Has anyone experienced or noted what has become the standard in the recruitment of commercial, executive security management roles in recent years? I’m talking about the Global, VP, Regional or Multi-jurisdiction roles for security professionals? A sad, dangerous and routinely wrong process has become commonplace as commercial entities seek out security leadership and executive management professionals.

Over the past 15-20 years there has been a gradual decline in the professional standing of “security” experts, in the eyes of companies, in the eyes of HR departments and even in the eyes of fellow “security professionals”. It is still mostly regarded and qualified as a “non-technical” discipline, even for those that hold graduate and post graduate qualifications. Post 9/11 there was a rush to get “security” expertise into the commercial business space [despite it being available and present for decades prior] and the elevation of security experts to C-Suite levels within the company. Companies appreciated the complex and technical inputs that were required and that the vocation was not something that they could just assign to a senior manager or risk being managed by a security guard. This was the beginning of the end in some regards. Far too many that flowed into the commercial sector from the government, intelligence, police and military failed to effectively contribute and thrive in the commercial sector. Former Generals, Police Commissioners, Colonels, spies, soldiers, and numerous other pedigrees or ranks populated the space and were part of the commercial failings, ultimately being seen as “the cost centre” guys, always wanting more budget to buy stuff, build fences, deploy security guards and make it “harder” for the business to operate as they had before. They also spent too much time and effort on doing their past jobs, trying to win wars, chasing terrorist cells, policing communities and pursuit of bad guys, which all too often is not what the business really needs and will run out of patience and acceptance over time, firing the individual and likely either not replacing them at the previous level or reduce the responsibility to that of middle to junior management. Compounding this was that many could not maintain business and commercial representation within the C-Suite or executive management levels such as the management of money, people, assets and so, which was then reassigned to other departments, whilst they retained title and status as a “subject matter expert” with little influence or standing within the business. The result is that in many countries, businesses and regions there are LESS or even NO executive security professionals that have a seat within the C-Suite or direct access to this group. This is an important historical overview of past failings as it is starting to repeat, as history has a tendency to do.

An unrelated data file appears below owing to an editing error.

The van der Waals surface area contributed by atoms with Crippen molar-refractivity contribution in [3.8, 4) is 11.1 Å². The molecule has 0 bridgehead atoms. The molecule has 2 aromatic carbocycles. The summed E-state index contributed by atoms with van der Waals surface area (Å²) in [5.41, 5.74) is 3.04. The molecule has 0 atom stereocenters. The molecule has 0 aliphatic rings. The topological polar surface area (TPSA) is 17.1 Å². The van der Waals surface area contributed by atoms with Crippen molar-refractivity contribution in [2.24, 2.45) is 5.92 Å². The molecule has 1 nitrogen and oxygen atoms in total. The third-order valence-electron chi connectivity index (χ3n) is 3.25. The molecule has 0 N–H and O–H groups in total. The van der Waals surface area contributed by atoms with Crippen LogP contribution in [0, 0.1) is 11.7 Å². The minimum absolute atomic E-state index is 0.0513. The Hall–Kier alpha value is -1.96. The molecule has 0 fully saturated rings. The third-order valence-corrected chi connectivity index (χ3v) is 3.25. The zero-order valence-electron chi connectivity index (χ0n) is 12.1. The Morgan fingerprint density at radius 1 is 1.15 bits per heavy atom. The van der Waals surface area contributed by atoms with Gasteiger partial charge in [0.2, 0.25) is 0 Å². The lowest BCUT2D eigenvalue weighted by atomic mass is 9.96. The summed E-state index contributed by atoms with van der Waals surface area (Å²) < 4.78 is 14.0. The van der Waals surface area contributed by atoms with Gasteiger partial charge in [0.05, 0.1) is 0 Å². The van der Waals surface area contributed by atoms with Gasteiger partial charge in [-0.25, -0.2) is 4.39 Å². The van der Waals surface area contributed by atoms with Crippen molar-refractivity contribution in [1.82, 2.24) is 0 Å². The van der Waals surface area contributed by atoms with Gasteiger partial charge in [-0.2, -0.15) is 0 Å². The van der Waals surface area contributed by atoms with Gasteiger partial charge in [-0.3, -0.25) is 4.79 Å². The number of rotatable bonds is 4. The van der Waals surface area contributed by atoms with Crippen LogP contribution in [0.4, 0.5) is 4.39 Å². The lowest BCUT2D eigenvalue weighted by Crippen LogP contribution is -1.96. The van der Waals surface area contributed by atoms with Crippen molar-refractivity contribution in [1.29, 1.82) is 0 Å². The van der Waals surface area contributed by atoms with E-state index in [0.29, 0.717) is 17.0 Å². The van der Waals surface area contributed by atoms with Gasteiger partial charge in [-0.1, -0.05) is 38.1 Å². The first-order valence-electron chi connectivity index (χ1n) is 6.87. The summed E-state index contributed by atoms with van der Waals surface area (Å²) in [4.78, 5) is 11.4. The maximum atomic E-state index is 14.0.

Recent international events, wars, politics and terrorism incidents have forced commercial entities to reevaluate the role of security professionals and their value within the organization. Only a little….because nothing REALLY bad has happened to the company or their people…yet. Furthermore, there are a lot of executive managers that witnessed/experienced the aforementioned post 9/11 issues within the security profession and don’t want anything to do with “security” again as a result. They saw no value in it then and they don’t see any value in it now. They also haven’t encountered a security professional that contributed to business and commercial growth of the business. All they encountered where business inhibitors, not business enablers. Sadly.

So what has all this got to do with the recruitment of executive security professionals?

Companies are attempting to recruit senior executive security professionals through the same online portal as new graduates and those entering the workforce for the first time. This is not solely a failing for security professionals but nearly any executive management role. It is highly unlikely the company will EVER find the best person for the role using this approach. Whilst it may be expedient and time-saving for HR, it is at the loss of talent and suitable candidates for the business needs.